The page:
9. A Certain Vintage

    I love this. Freeing myself from the cycle of comments and comment popularity I think is only going to benefit me in blogging because like you say, then you can focus on something more meaningful, better content and any comment you then receive will feel more purposeful.

    Thank you!

  10. Anastasia

    But let’s face the reality. There are two types of blogs out there and two different types of comments: mega-popular blog with 30k followers and up, where noone expect to hear back, almost everybody leave there comments just to gain traffic for the blog. And middle-little-sized blogs, where you do expect the response and build actual relation with the blogger. If in the second case I would most likely write something thoughtful and visit this blog like a friend, in the the first case I just don’t have reason and stimul to write something more personal then “cool outfit!”. And besides, the middle-sized blogs have a stronger community, at time more loyal then top-blogs, which also affect the type of comment you would leave.

  11. Georgina

    I think people are getting savvier to this. I went to a blogger’s conference last weekend and we ended up having a discussion about how commenting has dropped in general for most bloggers. I think the way we communicate has shifted a bit; I get more comments about a post on Twitter than I do in the actual comments section.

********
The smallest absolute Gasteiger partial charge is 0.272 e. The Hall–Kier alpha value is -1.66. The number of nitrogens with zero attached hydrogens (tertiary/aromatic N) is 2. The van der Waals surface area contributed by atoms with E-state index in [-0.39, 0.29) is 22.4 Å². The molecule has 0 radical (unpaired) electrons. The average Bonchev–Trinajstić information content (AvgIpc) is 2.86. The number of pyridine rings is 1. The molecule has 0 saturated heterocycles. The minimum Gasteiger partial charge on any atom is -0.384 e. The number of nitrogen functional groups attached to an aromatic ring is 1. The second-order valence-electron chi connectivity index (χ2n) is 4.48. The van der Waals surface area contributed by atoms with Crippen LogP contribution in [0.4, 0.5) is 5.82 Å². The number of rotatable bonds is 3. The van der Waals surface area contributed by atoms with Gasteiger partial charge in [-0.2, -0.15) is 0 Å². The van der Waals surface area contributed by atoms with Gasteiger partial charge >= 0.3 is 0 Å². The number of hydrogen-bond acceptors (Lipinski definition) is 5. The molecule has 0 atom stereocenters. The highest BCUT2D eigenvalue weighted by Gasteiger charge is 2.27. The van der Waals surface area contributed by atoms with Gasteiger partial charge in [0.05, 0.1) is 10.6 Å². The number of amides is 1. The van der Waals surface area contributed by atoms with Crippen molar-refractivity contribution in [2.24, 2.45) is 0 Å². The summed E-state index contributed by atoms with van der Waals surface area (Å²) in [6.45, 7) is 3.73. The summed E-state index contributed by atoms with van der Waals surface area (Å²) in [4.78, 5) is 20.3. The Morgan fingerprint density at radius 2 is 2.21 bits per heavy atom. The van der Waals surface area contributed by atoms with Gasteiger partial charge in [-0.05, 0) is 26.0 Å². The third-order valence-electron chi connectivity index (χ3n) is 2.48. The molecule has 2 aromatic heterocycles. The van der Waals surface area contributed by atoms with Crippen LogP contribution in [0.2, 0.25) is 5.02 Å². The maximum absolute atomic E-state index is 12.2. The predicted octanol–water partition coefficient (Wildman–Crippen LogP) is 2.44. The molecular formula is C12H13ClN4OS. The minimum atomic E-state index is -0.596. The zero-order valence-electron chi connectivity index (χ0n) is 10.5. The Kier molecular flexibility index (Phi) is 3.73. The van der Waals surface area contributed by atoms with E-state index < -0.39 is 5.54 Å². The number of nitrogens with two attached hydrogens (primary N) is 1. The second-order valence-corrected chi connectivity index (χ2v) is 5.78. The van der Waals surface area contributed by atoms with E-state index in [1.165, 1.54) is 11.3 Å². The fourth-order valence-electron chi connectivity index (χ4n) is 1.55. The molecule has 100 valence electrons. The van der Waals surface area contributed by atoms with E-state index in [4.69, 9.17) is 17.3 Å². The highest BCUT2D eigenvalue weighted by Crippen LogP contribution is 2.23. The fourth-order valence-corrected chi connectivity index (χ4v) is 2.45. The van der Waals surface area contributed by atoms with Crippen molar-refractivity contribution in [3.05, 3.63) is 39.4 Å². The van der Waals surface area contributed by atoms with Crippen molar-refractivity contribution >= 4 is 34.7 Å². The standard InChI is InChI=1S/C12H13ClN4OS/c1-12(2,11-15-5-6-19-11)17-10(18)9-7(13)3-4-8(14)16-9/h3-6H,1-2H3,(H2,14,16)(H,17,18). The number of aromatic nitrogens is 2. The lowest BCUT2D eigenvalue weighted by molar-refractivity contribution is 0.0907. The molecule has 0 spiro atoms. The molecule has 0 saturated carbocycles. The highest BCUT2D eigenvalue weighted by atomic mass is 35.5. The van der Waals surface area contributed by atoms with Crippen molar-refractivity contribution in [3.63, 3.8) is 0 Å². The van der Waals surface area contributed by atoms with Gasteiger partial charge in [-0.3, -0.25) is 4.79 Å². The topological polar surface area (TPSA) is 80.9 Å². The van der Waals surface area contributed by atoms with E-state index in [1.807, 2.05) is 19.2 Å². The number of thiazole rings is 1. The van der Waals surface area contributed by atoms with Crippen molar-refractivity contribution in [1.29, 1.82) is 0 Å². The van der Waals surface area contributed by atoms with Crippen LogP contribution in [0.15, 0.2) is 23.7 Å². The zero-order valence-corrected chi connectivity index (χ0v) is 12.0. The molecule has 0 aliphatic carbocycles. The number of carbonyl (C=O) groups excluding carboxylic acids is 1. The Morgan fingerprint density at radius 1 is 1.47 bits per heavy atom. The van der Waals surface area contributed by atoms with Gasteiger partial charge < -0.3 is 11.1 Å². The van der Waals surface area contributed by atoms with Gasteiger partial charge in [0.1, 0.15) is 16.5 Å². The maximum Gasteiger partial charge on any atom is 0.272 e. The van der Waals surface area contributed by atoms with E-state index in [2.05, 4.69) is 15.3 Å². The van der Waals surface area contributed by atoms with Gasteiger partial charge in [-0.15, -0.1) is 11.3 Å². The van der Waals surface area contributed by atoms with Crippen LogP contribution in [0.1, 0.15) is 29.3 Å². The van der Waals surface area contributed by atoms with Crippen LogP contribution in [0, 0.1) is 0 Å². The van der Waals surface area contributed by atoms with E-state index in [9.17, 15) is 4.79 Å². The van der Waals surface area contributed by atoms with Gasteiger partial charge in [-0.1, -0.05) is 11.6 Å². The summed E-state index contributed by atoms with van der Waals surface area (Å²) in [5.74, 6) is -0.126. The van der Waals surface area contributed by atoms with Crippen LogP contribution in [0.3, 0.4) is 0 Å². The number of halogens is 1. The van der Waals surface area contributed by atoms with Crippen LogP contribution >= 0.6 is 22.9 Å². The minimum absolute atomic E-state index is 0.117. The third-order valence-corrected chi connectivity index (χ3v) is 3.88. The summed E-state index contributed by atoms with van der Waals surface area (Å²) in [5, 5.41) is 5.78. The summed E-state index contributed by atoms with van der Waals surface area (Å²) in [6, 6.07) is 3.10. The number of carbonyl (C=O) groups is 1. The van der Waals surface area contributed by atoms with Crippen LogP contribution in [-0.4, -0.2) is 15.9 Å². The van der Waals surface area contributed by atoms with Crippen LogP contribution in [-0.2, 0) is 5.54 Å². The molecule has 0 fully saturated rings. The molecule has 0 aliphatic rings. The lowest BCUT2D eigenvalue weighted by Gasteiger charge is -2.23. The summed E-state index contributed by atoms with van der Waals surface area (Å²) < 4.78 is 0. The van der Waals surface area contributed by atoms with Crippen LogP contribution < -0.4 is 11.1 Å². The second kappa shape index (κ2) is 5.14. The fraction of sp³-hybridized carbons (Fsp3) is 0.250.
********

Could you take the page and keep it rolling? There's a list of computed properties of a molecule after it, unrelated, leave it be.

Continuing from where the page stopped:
I do try to leave meaningful comments, whether it’s to respond to questions in the post, comment on something they’ve brought up, or ask a question myself. It can be hard though if it’s the sort of OOTD post which is literally “here is my outfit.” I want to express that I like a particular item, like their skirt, but it can be hard to craft that into something beyond, “I like your skirt.”

  12. Lesia

    How is Google able to see the difference between a meaningful comment and a regular “Hi, loved your blog” one? I’m not sure about those penalties. Of course, there’s not much use from such commenting, but still.


  13. Wilmke

    I never visit a blog or follow them if they ask for it. I hate people who ask for a visit. If I like your blog, I definitely will come by and comment if I fancy too. Sometimes I don’t know if people think post are of the kind ‘hi, nice outfit, follow me’ – kind, or genuine compliments. If I comment on a post it’s always genuine for example. I hate giving random compliments, but if I do, I seriously do. What opinion about it do you have peeps?


  14. Kim Thomas

    If you leave a substantial comment on my blog (that let’s me know you at least read the post), then I don’t mind you leaving a link and I’ll definitely check out it out. That’s how I’ve developed relationships with other bloggers. But the random link/follow me? I just might delete it for spam. That’s the same as on here too-don’t send me a friend request only to ask me to check out your blog in the message. Nope, nope, and NOPE.